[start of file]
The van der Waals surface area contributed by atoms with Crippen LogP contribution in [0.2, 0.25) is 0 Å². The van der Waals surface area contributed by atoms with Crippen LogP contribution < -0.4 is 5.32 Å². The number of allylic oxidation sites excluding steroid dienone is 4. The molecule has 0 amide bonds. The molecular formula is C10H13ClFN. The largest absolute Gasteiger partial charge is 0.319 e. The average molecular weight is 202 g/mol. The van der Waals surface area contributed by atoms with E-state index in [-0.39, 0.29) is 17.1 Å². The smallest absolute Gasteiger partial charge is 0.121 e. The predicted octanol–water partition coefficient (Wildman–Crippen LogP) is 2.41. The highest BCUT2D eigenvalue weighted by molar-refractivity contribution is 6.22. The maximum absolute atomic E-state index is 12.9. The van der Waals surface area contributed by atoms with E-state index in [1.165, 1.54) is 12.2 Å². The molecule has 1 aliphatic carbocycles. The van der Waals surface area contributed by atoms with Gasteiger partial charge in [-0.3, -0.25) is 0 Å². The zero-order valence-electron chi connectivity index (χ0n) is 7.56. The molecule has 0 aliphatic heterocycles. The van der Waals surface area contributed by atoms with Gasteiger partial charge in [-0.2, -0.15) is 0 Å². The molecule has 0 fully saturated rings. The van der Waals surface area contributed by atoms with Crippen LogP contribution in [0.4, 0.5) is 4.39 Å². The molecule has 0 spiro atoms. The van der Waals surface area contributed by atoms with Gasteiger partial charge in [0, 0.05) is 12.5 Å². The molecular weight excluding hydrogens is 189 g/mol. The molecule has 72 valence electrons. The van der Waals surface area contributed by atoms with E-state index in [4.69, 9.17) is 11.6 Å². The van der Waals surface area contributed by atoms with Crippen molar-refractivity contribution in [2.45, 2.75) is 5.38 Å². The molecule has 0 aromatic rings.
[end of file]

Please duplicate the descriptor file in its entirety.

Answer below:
The van der Waals surface area contributed by atoms with Crippen LogP contribution in [0.2, 0.25) is 0 Å². The van der Waals surface area contributed by atoms with Crippen LogP contribution < -0.4 is 5.32 Å². The number of allylic oxidation sites excluding steroid dienone is 4. The molecule has 0 amide bonds. The molecular formula is C10H13ClFN. The largest absolute Gasteiger partial charge is 0.319 e. The average molecular weight is 202 g/mol. The van der Waals surface area contributed by atoms with E-state index in [-0.39, 0.29) is 17.1 Å². The smallest absolute Gasteiger partial charge is 0.121 e. The predicted octanol–water partition coefficient (Wildman–Crippen LogP) is 2.41. The highest BCUT2D eigenvalue weighted by molar-refractivity contribution is 6.22. The maximum absolute atomic E-state index is 12.9. The van der Waals surface area contributed by atoms with E-state index in [1.165, 1.54) is 12.2 Å². The molecule has 1 aliphatic carbocycles. The van der Waals surface area contributed by atoms with Gasteiger partial charge in [-0.3, -0.25) is 0 Å². The zero-order valence-electron chi connectivity index (χ0n) is 7.56. The molecule has 0 aliphatic heterocycles. The van der Waals surface area contributed by atoms with Gasteiger partial charge in [-0.2, -0.15) is 0 Å². The molecule has 0 fully saturated rings. The van der Waals surface area contributed by atoms with Crippen LogP contribution in [0.4, 0.5) is 4.39 Å². The molecule has 0 spiro atoms. The van der Waals surface area contributed by atoms with Gasteiger partial charge in [0, 0.05) is 12.5 Å². The molecular weight excluding hydrogens is 189 g/mol. The molecule has 72 valence electrons. The van der Waals surface area contributed by atoms with E-state index in [4.69, 9.17) is 11.6 Å². The van der Waals surface area contributed by atoms with Crippen molar-refractivity contribution in [2.45, 2.75) is 5.38 Å². The molecule has 0 aromatic rings.